Celebrating Our Diversity Mosaic Month and International Heritage Fair Hola! Privet! O-hayou! On any given day during the month of January, students, faculty and staff could be heard greeting each other in a variety of different languages. It was all a part of Mosaic Month, a celebration of diversity held on Mayfield’s campus. At Morning Prayer throughout the month members of the community generously shared the language and a favorite prayer from their cultural heritage, faith or international life experience. Organized by MJS teacher Myvonwynn Hopton, this year the eighteen languages presented, including Spanish, Armenian, Cantonese, Telugu, Russian and Hindi among others, were chosen for their connection to cultural celebrations happening around the world. Presenters included students, teachers, parents and a special visit from Father Bruno D’Souza CP from Mater Dolorosa Retreat Center. “This year was simply a starting place,” Myv wrote in an email to the faculty. “With only a month and a world full of thousands of languages, there are many to celebrate in the future.” To complement the morning presentations many teachers took the opportunity to incorporate the 20

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different cultures into their classes. The daily lessons on different world languages, faiths and cultures were enriching and brought the community closer together. To close Mosaic Month students, parents and teachers participated in an International Heritage Fair on January 31, 2013. This full day event was the perfect finale bringing the rich diversity of our community to life with colorful booths created and hosted by parents highlighting twelve different countries: Lebanon, Nigeria, Australia, Mexico, Germany, France, Morocco, Taiwan, Philippines, Great Britain, Colombia and Sri Lanka. Each booth offered samples of clothing, food and traditions reflective of the culture and history of the country represented. Middle school students attended the fair during their regular history class time and 7th and 8th graders also served as tour guides for the younger students. From the tasty food samples to the personal stories and information shared with pride by each of the parent volunteers, the International Heritage Fair was the best of both worlds – educational and fun!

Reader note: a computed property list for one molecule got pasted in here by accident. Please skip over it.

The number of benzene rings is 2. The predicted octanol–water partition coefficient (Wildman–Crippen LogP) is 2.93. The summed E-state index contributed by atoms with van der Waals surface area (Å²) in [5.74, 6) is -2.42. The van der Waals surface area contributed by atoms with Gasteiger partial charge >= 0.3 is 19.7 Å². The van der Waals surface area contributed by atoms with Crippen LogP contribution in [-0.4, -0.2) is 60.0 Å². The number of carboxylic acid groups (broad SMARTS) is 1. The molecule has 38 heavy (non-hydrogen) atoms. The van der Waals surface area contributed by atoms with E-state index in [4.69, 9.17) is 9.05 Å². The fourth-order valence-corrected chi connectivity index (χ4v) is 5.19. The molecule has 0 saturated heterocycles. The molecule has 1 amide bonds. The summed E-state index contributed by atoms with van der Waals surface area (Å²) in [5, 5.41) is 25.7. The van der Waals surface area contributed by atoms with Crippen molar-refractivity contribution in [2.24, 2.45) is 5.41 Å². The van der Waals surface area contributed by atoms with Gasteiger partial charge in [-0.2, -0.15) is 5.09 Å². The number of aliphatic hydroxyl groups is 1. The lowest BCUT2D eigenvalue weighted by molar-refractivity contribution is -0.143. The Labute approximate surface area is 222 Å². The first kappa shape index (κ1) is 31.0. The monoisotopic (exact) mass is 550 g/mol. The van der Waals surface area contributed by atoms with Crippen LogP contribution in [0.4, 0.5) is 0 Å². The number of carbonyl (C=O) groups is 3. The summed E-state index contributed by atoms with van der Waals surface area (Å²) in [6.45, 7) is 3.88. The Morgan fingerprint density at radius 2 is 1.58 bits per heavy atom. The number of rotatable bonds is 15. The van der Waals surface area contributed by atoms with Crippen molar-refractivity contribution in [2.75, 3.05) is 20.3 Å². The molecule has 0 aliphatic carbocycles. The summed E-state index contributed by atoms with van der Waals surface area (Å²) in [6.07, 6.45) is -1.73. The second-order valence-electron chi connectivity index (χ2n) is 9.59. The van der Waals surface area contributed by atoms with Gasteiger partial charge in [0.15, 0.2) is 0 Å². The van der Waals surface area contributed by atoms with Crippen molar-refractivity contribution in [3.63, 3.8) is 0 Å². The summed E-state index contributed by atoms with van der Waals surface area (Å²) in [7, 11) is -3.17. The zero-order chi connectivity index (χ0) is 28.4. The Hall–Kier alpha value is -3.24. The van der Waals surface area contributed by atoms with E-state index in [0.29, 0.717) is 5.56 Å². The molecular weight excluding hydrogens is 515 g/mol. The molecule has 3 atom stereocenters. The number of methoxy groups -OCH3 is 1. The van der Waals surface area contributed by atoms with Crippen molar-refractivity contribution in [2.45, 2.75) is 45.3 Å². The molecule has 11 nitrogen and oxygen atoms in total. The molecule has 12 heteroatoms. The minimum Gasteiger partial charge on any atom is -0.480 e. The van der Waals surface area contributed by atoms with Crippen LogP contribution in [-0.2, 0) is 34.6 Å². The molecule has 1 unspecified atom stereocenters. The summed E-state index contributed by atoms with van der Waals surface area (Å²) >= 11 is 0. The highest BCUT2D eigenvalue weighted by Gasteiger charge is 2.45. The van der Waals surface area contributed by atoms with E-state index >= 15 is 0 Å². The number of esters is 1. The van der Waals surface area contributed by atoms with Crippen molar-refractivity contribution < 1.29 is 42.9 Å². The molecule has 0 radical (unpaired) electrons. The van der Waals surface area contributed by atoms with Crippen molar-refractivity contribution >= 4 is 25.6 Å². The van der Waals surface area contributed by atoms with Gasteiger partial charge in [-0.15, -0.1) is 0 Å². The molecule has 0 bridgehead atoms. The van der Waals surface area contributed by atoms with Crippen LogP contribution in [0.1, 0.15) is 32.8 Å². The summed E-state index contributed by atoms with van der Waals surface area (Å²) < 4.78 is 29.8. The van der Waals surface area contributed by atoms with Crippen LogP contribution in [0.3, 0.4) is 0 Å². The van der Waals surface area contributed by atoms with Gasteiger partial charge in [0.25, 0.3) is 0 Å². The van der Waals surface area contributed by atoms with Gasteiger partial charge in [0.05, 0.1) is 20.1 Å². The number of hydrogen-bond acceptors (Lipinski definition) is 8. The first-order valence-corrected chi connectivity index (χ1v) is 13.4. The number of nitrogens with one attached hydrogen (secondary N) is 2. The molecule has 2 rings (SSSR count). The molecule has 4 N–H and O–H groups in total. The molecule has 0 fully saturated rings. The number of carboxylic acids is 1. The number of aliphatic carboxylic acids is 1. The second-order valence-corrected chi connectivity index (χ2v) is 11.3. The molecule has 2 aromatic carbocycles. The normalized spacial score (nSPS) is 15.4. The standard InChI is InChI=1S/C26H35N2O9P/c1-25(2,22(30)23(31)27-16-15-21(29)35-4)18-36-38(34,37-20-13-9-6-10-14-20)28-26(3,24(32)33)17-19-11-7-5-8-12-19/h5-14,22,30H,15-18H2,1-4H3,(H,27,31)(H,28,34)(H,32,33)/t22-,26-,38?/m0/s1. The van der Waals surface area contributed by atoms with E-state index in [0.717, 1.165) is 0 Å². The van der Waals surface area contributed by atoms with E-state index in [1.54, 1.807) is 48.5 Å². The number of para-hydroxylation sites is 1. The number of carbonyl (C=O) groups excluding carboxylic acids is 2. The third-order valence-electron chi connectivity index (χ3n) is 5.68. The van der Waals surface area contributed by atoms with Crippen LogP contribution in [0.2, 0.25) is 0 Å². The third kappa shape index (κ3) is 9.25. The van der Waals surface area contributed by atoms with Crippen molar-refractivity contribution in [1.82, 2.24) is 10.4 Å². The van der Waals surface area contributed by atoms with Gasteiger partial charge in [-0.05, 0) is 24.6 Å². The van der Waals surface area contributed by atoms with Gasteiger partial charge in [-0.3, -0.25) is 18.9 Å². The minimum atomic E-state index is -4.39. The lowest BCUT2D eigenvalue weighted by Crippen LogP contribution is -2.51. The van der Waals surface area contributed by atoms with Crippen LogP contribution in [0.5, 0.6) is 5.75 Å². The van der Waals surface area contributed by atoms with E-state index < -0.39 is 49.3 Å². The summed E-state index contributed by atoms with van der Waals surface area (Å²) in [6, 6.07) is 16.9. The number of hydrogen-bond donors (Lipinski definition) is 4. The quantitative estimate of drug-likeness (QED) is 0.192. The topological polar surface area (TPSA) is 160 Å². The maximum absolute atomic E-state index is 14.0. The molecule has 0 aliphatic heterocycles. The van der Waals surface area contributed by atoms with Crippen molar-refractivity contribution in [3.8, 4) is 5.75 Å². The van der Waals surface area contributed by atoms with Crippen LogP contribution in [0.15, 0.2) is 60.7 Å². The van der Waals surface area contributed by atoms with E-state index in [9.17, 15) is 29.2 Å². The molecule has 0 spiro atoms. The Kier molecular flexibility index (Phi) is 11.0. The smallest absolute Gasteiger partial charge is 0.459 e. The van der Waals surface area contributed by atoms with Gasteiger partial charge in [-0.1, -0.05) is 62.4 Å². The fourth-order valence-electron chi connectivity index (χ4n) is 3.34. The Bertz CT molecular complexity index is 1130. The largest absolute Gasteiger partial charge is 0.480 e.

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Hearts and MINDS

“ With a tap of a finger, they are given the opportunity to differentiate instruction, self-pace interactive problem-solving examples, scroll through the steps involved in solving complex algebraic problems, and at anytime access visual instruction with on-demand math video tutorials.�

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Teaching in a New World

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Kathy Holtsnider |

During my teaching career, I have used a filmstrip projector, a 16mm projector, a record player and later a tape recorder. I still remember showing videos on 13” TVs and later on a 25” TV with $29 speakers attached. Then there was working math problems with white chalk on a small black board to using a variety of color markers on many large sliding white boards. An overhead projector enabled me to face the students as I taught, prepare math problems before class and correct homework with ease. During my many, many years of teaching, I have seen great innovation in education; however, never as much as the amazing developments in recent years. Today I say, “take out your iPads” and use a document camera or projector to share my screen. At present my 8th grade math students use HMH FUSE 2012, a math application on their iPads. No textbooks, no workbooks, but a comprehensive interactive application. We have been using online math textbooks since 2006, but this is more, much more. This is a revolutionary mobile platform for teaching and learning math. From my perspective as a seasoned teacher, I believe the interactive experience inherent in this digital format benefits both the students and teacher. With such a progressive format, I am able to pick up the pace and the students seem more motivated during class time and more interested in the subject matter. I think this is because they are able to work more independently. With a tap of a finger, they are given the opportunity to differentiate instruction, self-pace interactive problem-solving examples, scroll